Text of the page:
qmk

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commit 384fef72d3a08f6bdc4e8557caf0bb78953dab32
parent 8a2346eda1e9fbdec71adf023a1337d5536fe1fa
Author: noroadsleft <xxiinophobia@yahoo.com>
Date:   Thu, 21 Feb 2019 15:24:44 -0800

Replace instances of KEYMAP with LAYOUT

Many instances in the QMK Docs referenced KEYMAP macros, which is outdated terminology.

Replaced most instances of KEYMAP with LAYOUT, to reflect the desired usage.

Diffstat:
docs/faq_keymap.md | 4++--
docs/feature_advanced_keycodes.md | 2+-
docs/feature_macros.md | 6+++---
docs/hand_wire.md | 2+-
docs/keymap.md | 8++++----
docs/porting_your_keyboard_to_qmk_(arm_and_other_chibios_cpus).md | 4++--
docs/understanding_qmk.md | 12++++++------
7 files changed, 19 insertions(+), 19 deletions(-)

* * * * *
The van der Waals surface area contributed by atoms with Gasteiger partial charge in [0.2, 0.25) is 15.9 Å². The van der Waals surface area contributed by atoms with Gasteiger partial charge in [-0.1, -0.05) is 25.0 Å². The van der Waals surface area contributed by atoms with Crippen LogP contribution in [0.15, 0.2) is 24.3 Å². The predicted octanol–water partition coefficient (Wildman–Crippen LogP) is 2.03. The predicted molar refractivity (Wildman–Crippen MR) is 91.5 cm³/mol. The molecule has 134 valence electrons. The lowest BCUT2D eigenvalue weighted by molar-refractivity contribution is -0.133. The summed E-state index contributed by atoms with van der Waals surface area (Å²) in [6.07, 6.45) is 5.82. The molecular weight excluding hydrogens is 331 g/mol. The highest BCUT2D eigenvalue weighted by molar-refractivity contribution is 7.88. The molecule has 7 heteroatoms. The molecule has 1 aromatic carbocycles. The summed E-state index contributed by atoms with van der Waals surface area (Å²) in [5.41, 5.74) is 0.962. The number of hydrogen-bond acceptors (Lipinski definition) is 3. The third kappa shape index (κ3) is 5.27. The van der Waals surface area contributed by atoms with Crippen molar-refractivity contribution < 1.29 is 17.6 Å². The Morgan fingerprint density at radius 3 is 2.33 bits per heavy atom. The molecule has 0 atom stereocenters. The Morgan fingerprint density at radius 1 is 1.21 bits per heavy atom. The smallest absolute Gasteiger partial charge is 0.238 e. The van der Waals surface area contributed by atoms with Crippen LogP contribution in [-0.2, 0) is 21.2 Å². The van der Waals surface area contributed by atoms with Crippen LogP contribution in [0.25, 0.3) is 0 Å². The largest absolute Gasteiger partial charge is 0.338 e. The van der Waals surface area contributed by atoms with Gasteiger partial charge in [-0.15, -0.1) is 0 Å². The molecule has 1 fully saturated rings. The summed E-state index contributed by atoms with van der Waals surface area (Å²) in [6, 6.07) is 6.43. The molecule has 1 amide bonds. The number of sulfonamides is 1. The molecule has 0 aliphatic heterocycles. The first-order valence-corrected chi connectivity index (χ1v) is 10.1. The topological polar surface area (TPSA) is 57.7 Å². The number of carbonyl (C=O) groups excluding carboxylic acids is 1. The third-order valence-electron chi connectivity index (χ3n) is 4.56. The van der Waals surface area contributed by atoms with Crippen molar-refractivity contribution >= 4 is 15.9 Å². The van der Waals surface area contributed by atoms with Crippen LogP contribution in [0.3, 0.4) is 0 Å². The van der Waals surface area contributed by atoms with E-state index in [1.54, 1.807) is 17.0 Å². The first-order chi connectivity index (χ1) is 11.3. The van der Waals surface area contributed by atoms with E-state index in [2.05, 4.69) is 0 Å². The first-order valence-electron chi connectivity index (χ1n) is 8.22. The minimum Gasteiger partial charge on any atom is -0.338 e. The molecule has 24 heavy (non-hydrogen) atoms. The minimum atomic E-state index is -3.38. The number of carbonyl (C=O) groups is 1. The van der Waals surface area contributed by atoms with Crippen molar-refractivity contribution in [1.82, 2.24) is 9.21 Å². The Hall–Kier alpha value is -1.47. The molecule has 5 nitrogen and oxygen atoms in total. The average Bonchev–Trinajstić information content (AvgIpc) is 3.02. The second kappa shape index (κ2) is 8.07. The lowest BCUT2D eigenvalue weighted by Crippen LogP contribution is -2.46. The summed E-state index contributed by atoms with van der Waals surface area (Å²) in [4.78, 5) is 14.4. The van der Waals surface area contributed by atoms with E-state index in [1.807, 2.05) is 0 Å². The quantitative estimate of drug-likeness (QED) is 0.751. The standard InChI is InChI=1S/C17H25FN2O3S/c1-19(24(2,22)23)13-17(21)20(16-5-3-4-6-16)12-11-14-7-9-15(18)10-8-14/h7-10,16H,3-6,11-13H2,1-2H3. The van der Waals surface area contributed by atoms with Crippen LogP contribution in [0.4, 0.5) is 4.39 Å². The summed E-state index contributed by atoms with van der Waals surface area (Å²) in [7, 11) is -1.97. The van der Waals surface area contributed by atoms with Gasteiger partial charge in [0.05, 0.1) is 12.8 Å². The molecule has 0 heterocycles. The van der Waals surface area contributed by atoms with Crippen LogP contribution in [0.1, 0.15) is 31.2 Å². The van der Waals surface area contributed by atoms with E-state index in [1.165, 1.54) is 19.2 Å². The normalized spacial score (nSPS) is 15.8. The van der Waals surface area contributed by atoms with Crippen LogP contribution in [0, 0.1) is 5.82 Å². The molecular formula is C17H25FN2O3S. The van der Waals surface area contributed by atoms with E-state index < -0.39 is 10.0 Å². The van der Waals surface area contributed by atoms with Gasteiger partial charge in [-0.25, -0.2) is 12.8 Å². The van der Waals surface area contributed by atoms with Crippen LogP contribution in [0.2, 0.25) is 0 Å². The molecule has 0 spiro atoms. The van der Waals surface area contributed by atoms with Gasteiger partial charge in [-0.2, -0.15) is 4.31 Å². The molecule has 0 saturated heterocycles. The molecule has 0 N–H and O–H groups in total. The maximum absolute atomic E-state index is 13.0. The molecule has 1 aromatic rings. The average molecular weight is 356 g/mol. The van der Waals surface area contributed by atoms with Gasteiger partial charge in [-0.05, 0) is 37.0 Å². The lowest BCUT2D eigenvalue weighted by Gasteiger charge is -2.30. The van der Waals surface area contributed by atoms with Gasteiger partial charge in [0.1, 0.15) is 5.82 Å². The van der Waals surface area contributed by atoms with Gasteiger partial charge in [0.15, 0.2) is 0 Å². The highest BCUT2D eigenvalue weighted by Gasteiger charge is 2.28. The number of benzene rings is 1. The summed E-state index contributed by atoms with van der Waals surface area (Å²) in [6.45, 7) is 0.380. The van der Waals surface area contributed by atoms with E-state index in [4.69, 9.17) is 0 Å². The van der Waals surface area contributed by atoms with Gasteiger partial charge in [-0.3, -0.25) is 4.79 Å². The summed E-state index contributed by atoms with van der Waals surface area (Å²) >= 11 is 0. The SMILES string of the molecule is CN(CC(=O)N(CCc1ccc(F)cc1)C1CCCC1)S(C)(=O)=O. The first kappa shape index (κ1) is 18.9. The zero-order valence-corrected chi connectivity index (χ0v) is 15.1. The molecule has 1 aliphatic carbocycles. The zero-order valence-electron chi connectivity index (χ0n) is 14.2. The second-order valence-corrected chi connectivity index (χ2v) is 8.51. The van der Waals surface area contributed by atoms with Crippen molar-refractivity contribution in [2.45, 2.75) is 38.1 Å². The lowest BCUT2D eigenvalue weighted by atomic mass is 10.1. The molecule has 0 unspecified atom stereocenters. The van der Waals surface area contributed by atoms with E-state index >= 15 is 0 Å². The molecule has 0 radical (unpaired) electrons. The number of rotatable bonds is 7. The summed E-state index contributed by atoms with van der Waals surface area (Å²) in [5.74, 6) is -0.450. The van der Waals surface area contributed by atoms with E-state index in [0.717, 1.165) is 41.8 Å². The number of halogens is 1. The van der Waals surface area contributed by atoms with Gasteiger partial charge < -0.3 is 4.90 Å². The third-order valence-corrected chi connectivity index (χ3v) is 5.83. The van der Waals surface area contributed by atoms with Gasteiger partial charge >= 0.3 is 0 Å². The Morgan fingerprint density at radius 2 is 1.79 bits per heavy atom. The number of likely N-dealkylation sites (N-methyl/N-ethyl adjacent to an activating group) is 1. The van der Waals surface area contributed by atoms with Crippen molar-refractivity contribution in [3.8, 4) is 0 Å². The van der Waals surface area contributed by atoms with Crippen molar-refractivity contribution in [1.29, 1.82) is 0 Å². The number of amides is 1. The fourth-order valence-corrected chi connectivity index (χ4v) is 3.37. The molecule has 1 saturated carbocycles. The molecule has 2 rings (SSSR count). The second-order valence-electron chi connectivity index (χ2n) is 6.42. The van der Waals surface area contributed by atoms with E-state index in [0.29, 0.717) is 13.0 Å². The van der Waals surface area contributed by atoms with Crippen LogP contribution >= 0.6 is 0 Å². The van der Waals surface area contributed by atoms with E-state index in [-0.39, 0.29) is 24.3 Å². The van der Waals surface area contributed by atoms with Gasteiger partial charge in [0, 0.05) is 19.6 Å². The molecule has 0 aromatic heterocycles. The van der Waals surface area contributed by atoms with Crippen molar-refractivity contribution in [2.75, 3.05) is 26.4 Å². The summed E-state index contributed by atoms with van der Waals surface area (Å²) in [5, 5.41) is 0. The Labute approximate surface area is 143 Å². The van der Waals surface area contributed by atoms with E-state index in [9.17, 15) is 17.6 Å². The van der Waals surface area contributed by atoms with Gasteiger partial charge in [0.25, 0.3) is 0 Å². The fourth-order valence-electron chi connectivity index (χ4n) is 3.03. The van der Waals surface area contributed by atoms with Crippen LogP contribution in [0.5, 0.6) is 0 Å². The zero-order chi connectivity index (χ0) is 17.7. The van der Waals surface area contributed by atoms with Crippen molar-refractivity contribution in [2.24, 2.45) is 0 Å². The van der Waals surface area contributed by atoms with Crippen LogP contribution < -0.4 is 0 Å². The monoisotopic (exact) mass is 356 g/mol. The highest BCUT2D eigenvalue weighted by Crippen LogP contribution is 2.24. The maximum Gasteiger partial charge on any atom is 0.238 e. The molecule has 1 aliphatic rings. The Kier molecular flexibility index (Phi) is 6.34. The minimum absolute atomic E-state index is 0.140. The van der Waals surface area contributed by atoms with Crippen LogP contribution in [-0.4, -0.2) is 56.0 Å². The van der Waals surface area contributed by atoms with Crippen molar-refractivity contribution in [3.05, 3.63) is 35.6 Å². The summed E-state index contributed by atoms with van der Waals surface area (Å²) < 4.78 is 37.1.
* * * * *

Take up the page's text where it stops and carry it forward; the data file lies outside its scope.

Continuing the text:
diff --git a/docs/faq_keymap.md b/docs/faq_keymap.md @@ -151,13 +151,13 @@ This turns right modifier keys into arrow keys when the keys are tapped while st */ const uint8_t PROGMEM keymaps[][MATRIX_ROWS][MATRIX_COLS] = { /* 0: qwerty */ - [0] = KEYMAP( \ + [0] = LAYOUT( \ ESC, 1, 2, 3, 4, 5, 6, 7, 8, 9, 0, MINS,EQL, NUHS,BSPC, \ TAB, Q, W, E, R, T, Y, U, I, O, P, LBRC,RBRC,BSLS, \ LCTL,A, S, D, F, G, H, J, K, L, SCLN,QUOT,ENT, \ LSFT,NUBS,Z, X, C, V, B, N, M, COMM,DOT, SLSH,FN0, ESC, \ FN4, LGUI,LALT, SPC, APP, FN2, FN1, FN3), - [1] = KEYMAP( \ + [1] = LAYOUT( \ GRV, F1, F2, F3, F4, F5, F6, F7, F8, F9, F10, F11, F12, TRNS,TRNS, \ TRNS,TRNS,TRNS,TRNS,TRNS,TRNS,TRNS,TRNS,TRNS,TRNS,TRNS,TRNS,TRNS,TRNS,\ TRNS,TRNS,TRNS,TRNS,TRNS,TRNS,TRNS,TRNS,TRNS,TRNS,TRNS,TRNS,TRNS, \ diff --git a/docs/feature_advanced_keycodes.md b/docs/feature_advanced_keycodes.md @@ -11,7 +11,7 @@ People often define custom names using `#define`. For example: #define ALT_TAB LALT(KC_TAB) ``` -This will allow you to use `FN_CAPS` and `ALT_TAB` in your `KEYMAP()`, keeping it more readable. +This will allow you to use `FN_CAPS` and `ALT_TAB` in your keymap, keeping it more readable. ## Caveats diff --git a/docs/feature_macros.md b/docs/feature_macros.md @@ -183,11 +183,11 @@ A macro can include the following commands: ### Mapping a Macro to a Key -Use the `M()` function within your `KEYMAP()` to call a macro. For example, here is the keymap for a 2-key keyboard: +Use the `M()` function within your keymap to call a macro. For example, here is the keymap for a 2-key keyboard: ```c const uint16_t PROGMEM keymaps[][MATRIX_ROWS][MATRIX_COLS] = { - [0] = KEYMAP( + [0] = LAYOUT( M(0), M(1) ), }; @@ -216,7 +216,7 @@ If you have a bunch of macros you want to refer to from your keymap while keepin #define M_BYE M(1) const uint16_t PROGMEM keymaps[][MATRIX_ROWS][MATRIX_COLS] = { - [0] = KEYMAP( + [0] = LAYOUT( M_HI, M_BYE ), }; diff --git a/docs/hand_wire.md b/docs/hand_wire.md @@ -216,7 +216,7 @@ Farther down are `MATRIX_ROW_PINS` and `MATRIX_COL_PINS`. Change their definitio ### `<project_name>.h` -The next file you'll want to look at is `<project_name>.h`. You're going to want to rewrite the `KEYMAP` definition - the format and syntax here is extremely important, so pay attention to how things are setup. The first half of the definition are considered the arguments - this is the format that you'll be following in your keymap later on, so you'll want to have as many k*xy* variables here as you do keys. The second half is the part that the firmware actually looks at, and will contain gaps depending on how you wired your matrix. +The next file you'll want to look at is `<project_name>.h`. You're going to want to rewrite the `LAYOUT` definition - the format and syntax here is extremely important, so pay attention to how things are setup. The first half of the definition are considered the arguments - this is the format that you'll be following in your keymap later on, so you'll want to have as many k*xy* variables here as you do keys. The second half is the part that the firmware actually looks at, and will contain gaps depending on how you wired your matrix. We'll dive into how this will work with the following example. Say we have a keyboard like this: diff --git a/docs/keymap.md b/docs/keymap.md @@ -1,6 +1,6 @@ # Keymap Overview -QMK keymaps are defined inside a C source file. The data structure is an array of arrays. The outer array is a list of layer arrays while the inner layer array is a list of keys. Most keyboards define a `KEYMAP()` macro to help you create this array of arrays. +QMK keymaps are defined inside a C source file. The data structure is an array of arrays. The outer array is a list of layer arrays while the inner layer array is a list of keys. Most keyboards define a `LAYOUT()` macro to help you create this array of arrays. ## Keymap and Layers @@ -119,7 +119,7 @@ The main part of this file is the `keymaps[]` definition. This is where you list const uint16_t PROGMEM keymaps[][MATRIX_ROWS][MATRIX_COLS] = { -After this you'll find a list of KEYMAP() macros. A KEYMAP() is simply a list of keys to define a single layer. Typically you'll have one or more "base layers" (such as QWERTY, Dvorak, or Colemak) and then you'll layer on top of that one or more "function" layers. Due to the way layers are processed you can't overlay a "lower" layer on top of a "higher" layer. +After this you'll find a list of LAYOUT() macros. A LAYOUT() is simply a list of keys to define a single layer. Typically you'll have one or more "base layers" (such as QWERTY, Dvorak, or Colemak) and then you'll layer on top of that one or more "function" layers. Due to the way layers are processed you can't overlay a "lower" layer on top of a "higher" layer. `keymaps[][MATRIX_ROWS][MATRIX_COLS]` in QMK holds the 16 bit action code (sometimes referred as the quantum keycode) in it. For the keycode representing typical keys, its high byte is 0 and its low byte is the USB HID usage ID for keyboard. @@ -131,7 +131,7 @@ Here is an example of the Clueboard's base layer: /* Keymap _BL: Base Layer (Default Layer) */ - [_BL] = KEYMAP( + [_BL] = LAYOUT( F(0), KC_1, KC_2, KC_3, KC_4, KC_5, KC_6, KC_7, KC_8, KC_9, KC_0, KC_MINS, KC_EQL, KC_GRV, KC_BSPC, KC_PGUP, \ KC_TAB, KC_Q, KC_W, KC_E, KC_R, KC_T, KC_Y, KC_U, KC_I, KC_O, KC_P, KC_LBRC, KC_RBRC, KC_BSLS, KC_PGDN, \ KC_CAPS, KC_A, KC_S, KC_D, KC_F, KC_G, KC_H, KC_J, KC_K, KC_L, KC_SCLN, KC_QUOT, KC_NUHS, KC_ENT, \ @@ -149,7 +149,7 @@ Some interesting things to note about this: Our function layer is, from a code point of view, no different from the base layer. Conceptually, however, you will build that layer as an overlay, not a replacement. For many people this distinction does not matter, but as you build more complicated layering setups it matters more and more. - [_FL] = KEYMAP( + [_FL] = LAYOUT( KC_GRV, KC_F1, KC_F2, KC_F3, KC_F4, KC_F5, KC_F6, KC_F7, KC_F8, KC_F9, KC_F10, KC_F11, KC_F12, _______, KC_DEL, BL_STEP, \ _______, _______, _______,_______,_______,_______,_______,_______,KC_PSCR,KC_SLCK, KC_PAUS, _______, _______, _______, _______, \ _______, _______, MO(_CL),_______,_______,_______,_______,_______,_______,_______, _______, _______, _______, _______, \ diff --git a/docs/porting_your_keyboard_to_qmk_(arm_and_other_chibios_cpus).md b/docs/porting_your_keyboard_to_qmk_(arm_and_other_chibios_cpus).md @@ -54,10 +54,10 @@ This is where all of the custom logic for your keyboard goes - you may not need ## `/keyboards/<keyboard>/<keyboard>.h` -Here is where you can (optionally) define your `KEYMAP` function to remap your matrix into a more readable format. With ortholinear boards, this isn't always necessary, but it can help to accommodate the dead spots on your matrix, where there are keys that take up more than one space (2u, staggering, 6.25u, etc). The example shows the difference between the physical keys, and the matrix design: +Here is where you can (optionally) define your `LAYOUT` function to remap your matrix into a more readable format. With ortholinear boards, this isn't always necessary, but it can help to accommodate the dead spots on your matrix, where there are keys that take up more than one space (2u, staggering, 6.25u, etc). The example shows the difference between the physical keys, and the matrix design: ``` -#define KEYMAP( \ +#define LAYOUT( \ k00, k01, k02, \ k10, k11 \ ) \ diff --git a/docs/understanding_qmk.md b/docs/understanding_qmk.md @@ -57,10 +57,10 @@ Matrix Scanning runs many times per second. The exact rate varies but typically Once we know the state of every switch on our keyboard we have to map that to a keycode. In QMK this is done by making use of C macros to allow us to separate the definition of the physical layout from the definition of keycodes. -At the keyboard level we define a C macro (typically named `KEYMAP()`) which maps our keyboard's matrix to physical keys. Sometimes the matrix does not have a switch in every location, and we can use this macro to pre-populate those with KC_NO, making the keymap definition easier to work with. Here's an example `KEYMAP()` macro for a numpad: +At the keyboard level we define a C macro (typically named `LAYOUT()`) which maps our keyboard's matrix to physical keys. Sometimes the matrix does not have a switch in every location, and we can use this macro to pre-populate those with KC_NO, making the keymap definition easier to work with. Here's an example `LAYOUT()` macro for a numpad: ```c -#define KEYMAP( \ +#define LAYOUT( \ k00, k01, k02, k03, \ k10, k11, k12, k13, \ k20, k21, k22, \ @@ -75,17 +75,17 @@ At the keyboard level we define a C macro (typically named `KEYMAP()`) which map } ``` -Notice how the second block of our `KEYMAP()` macro matches the Matrix Scanning array above? This macro is what will map the matrix scanning array to keycodes. However, if you look at a 17 key numpad you'll notice that it has 3 places where the matrix could have a switch but doesn't, due to larger keys. We have populated those spaces with `KC_NO` so that our keymap definition doesn't have to. +Notice how the second block of our `LAYOUT()` macro matches the Matrix Scanning array above? This macro is what will map the matrix scanning array to keycodes. However, if you look at a 17 key numpad you'll notice that it has 3 places where the matrix could have a switch but doesn't, due to larger keys. We have populated those spaces with `KC_NO` so that our keymap definition doesn't have to. You can also use this macro to handle unusual matrix layouts, for example the [Clueboard rev 2](https://github.com/qmk/qmk_firmware/blob/e1203a222bb12ab9733916164a000ef3ac48da93/keyboards/clueboard/66/rev2/rev2.h). Explaining that is outside the scope of this document. ##### Keycode Assignment -At the keymap level we make use of our `KEYMAP()` macro above to map keycodes to physical locations to matrix locations. It looks like this: +At the keymap level we make use of our `LAYOUT()` macro above to map keycodes to physical locations to matrix locations. It looks like this: ``` const uint16_t PROGMEM keymaps[][MATRIX_ROWS][MATRIX_COLS] = { -[0] = KEYMAP( +[0] = LAYOUT( KC_NLCK, KC_PSLS, KC_PAST, KC_PMNS, \ KC_P7, KC_P8, KC_P9, KC_PPLS, \ KC_P4, KC_P5, KC_P6, \ @@ -94,7 +94,7 @@ const uint16_t PROGMEM keymaps[][MATRIX_ROWS][MATRIX_COLS] = { } ``` -Notice how all of these arguments match up with the first half of the `KEYMAP()` macro from the last section? This is how we take a keycode and map it to our Matrix Scan from earlier. +Notice how all of these arguments match up with the first half of the `LAYOUT()` macro from the last section? This is how we take a keycode and map it to our Matrix Scan from earlier. ##### State Change Detection